It seems to be a common belief that eating a Paleo diet is expensive. It definitely can be costly, but there are many ways you can eat good quality Paleo foods, without spending a fortune. There’s also the consideration of your future healthcare costs – I like to see my Paleo nutrition as an investment in my lifelong health (not to mention the cost of sick days I’ve not required). So, doing Paleo on a Budget?
These are a few ways I’ve found to keep it Paleo – and economical.
1. Buy less popular cuts of meat.
The popular cuts are expensive because everyone wants them. White meats like chicken breast and tender meat (from the parts of the animal that do little work) such as loin and fillet are the most expensive, as they can be cooked quickly with good results.
Whilst a lot of the cheaper cuts could be tough (if you cooked them in the same way as the expensive meats), when you change how you cook you can make the meat amazingly tender and juicy. Slow cooking is a great way to cook these types of cuts, without making them tough and dry. It almost seems a waste to make casseroles and stews without using mutton, shoulder, brisket, chuck, blade, skirt or topside steak! Most of the animals we eat can (and should) be eaten nose to tail – even the bones are great to make bone broths and stocks with.
My butcher doesn’t display the less popular cuts, but can always provide me with inexpensive cuts like forequarter chops, pork hock, beef and pork cheeks and organ meats like liver and heart. I’ve not yet been brave enough, but brains, onglet (from inside a cows ribcage), pigs trotters and tripe are also used in recipes and have great nutritional profiles! I get bones for next to nothing from my butcher. I’ve also found kangaroo to be a really cheap meat here in Australia.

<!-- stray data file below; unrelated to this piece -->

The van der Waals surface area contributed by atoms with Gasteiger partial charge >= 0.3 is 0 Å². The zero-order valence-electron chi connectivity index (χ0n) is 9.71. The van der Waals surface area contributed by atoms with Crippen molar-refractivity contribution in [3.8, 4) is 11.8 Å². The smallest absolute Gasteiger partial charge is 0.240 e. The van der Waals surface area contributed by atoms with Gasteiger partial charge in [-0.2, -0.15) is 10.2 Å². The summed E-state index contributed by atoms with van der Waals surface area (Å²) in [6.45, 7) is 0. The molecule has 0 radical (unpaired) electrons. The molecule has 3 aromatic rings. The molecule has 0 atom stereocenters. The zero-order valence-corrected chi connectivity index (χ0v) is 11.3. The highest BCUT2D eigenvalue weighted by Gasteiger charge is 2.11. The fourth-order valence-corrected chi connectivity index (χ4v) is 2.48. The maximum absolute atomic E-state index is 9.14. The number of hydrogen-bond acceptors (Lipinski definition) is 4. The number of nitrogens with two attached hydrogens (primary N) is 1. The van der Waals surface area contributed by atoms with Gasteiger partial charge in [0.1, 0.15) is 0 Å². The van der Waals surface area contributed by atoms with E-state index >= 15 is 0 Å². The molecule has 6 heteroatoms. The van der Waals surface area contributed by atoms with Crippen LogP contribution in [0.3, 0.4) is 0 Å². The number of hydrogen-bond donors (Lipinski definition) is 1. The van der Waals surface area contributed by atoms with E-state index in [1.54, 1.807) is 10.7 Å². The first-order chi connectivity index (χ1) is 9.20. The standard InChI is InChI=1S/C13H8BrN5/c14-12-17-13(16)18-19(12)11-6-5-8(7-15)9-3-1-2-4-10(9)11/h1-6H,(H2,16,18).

2. Move away from the supermarket/ grocery store
Whilst it’s definitely quicker and easier to get everything you need from under one roof, it is rarely the cheapest option. They are less likely to have the cheaper, more unusual cuts of meat and non-uniform vegetables – and you’re not likely to have much idea where to produce came from. Where they may sell some items at very cheap, competitive prices – often the price reflects the quality. Look to butchers, greengrocers, farms, health food stores, online stores and farmers markets.
Don’t just buy from the first place you find, ask around and find out about other local sources. Prices vary significantly between shops/ farms/ online stores – find out which source is best for which item. I was surprised to find a few things are actually cheaper to have shipped from America, instead of buying locally – even with the shipping fees.
4. Buy in bulk
Big-ticket items such as coconut oil vary wildly in price, and often have sales and discounts for buying in bulk. Look out for offers and stock up when there is a chance. Another great saving can be had by buying large quantities of meat – such as half a cow. If you have a freezer this will keep for a long time and you’ll have a great variety in different cuts. You can join together with friends to save even more by sharing the meat; perhaps you can even come to an arrangement where your friends store some for you (if you don’t have a big enough freezer). There’s also a time saving to be had as grocery trips won’t need to be so frequent with a fully stocked freezer.